It must be at least 12 years since I wrote an article in the Daily Telegraph questioning the over-inflated reputation of the soprano Lesley Garrett, who at that time was enjoying phenomenal success in the cross-over market.
It provoked a huge postbag, including a couple of death threats, but I felt that on the whole readers agreed with me: her fame and fortune had gone much further than her modest talent merited.
She is emphatically NOT an opera singer - apart from one operetta, she hasn't sung a single role in an opera house since the turn of the millennium - but to the powers-that-be she depressingly appears to remain the publicly recognised face of British classical music (there's Katherine Jenkins too now, of course, but in every artistic respect she's even worse).
Her truly ghastly rendition of the National Anthem - a rotten tune at the best of times, which needs all the help it can get - at the Tour de France ceremony yesterday will not lead me to revise my opinion: she is still blasting out innocent songs in hectoring gung-ho fashion, without style, sensitivity, subtlety or charm, in the vain hope that "bubbly personality" and Yorkshire grit will make up for lack of taste or beauty of tone.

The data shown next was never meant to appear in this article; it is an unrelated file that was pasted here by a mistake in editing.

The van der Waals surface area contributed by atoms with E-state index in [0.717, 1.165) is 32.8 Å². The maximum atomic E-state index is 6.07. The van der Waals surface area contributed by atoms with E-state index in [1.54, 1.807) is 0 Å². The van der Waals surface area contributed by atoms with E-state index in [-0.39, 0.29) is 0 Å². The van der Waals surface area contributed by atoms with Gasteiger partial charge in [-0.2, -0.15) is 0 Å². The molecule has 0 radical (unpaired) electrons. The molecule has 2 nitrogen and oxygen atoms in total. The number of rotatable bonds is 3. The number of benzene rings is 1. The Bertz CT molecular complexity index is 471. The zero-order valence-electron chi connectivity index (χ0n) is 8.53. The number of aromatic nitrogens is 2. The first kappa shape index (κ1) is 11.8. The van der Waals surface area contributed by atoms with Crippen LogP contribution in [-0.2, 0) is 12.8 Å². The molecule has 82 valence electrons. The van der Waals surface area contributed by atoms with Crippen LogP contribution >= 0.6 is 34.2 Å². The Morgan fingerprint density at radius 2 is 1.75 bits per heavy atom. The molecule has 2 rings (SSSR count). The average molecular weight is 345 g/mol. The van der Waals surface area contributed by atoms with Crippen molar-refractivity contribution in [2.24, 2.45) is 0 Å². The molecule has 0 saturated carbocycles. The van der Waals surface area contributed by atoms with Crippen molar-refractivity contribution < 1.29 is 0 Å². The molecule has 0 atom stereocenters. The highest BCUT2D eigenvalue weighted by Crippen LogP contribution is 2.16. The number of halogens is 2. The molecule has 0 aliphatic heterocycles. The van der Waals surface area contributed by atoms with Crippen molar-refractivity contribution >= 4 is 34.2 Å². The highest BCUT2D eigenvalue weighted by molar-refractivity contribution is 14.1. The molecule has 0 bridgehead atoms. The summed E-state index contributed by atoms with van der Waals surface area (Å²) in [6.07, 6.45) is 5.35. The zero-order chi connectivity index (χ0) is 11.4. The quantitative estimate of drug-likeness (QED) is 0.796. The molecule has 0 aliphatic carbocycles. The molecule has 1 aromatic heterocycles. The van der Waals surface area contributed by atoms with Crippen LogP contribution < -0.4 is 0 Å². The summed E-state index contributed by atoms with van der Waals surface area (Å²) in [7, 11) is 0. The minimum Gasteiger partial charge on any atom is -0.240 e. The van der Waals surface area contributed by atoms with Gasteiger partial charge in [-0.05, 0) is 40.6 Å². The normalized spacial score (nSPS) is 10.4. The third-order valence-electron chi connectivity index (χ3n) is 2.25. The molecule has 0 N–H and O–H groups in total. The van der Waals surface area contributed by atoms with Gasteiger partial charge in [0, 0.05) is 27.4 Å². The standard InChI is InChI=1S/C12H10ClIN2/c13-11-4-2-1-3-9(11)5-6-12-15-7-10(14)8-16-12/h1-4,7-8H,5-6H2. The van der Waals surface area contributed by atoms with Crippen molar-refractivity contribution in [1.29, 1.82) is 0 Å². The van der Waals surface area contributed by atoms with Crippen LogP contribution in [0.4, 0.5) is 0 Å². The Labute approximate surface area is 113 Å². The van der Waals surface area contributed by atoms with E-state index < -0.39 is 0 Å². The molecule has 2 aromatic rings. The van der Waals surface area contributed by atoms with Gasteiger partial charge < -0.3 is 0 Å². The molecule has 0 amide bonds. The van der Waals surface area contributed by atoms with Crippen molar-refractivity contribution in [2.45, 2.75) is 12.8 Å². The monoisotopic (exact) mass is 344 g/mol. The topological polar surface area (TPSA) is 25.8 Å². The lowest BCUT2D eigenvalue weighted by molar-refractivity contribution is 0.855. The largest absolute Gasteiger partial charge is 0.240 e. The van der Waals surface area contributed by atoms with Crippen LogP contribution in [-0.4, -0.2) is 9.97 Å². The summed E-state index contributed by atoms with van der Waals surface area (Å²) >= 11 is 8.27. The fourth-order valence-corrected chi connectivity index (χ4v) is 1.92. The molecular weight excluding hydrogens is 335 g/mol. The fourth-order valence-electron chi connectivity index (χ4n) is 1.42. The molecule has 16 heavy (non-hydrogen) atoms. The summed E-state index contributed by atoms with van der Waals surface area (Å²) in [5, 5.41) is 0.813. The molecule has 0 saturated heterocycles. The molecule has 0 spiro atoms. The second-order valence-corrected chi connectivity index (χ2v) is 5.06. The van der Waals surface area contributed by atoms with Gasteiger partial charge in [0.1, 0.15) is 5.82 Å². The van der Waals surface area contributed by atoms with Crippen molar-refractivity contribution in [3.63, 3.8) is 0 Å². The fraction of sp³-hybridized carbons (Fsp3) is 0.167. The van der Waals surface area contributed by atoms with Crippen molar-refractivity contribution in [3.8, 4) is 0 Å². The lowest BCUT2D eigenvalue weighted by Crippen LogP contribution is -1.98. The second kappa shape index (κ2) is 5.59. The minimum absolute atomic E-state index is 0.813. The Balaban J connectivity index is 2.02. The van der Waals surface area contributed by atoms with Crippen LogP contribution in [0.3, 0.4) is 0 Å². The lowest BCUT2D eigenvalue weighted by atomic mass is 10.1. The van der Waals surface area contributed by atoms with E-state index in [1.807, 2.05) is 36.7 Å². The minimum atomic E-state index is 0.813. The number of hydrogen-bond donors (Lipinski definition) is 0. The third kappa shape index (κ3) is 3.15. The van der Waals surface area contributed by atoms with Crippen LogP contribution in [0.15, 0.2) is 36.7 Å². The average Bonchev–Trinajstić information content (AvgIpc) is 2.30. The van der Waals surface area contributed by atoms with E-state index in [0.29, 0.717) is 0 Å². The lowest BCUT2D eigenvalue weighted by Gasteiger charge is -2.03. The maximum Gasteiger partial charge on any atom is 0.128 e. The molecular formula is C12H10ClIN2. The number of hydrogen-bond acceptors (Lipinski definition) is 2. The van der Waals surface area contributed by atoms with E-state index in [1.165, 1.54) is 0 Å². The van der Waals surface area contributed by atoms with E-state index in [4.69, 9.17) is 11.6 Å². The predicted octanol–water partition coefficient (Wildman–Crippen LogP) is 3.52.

I felt as mortified for my country at this point as Bradley Wiggins seemed to be: how can anything so naff, so coarse and mediocre be thought a fitting way to honour a newly crowned champion, let alone the Queen?
With his good looks and designer wardrobe, he’s the pin-up of the classical music world.
Tantalisingly single, he’s mobbed by screaming fans wherever he plays.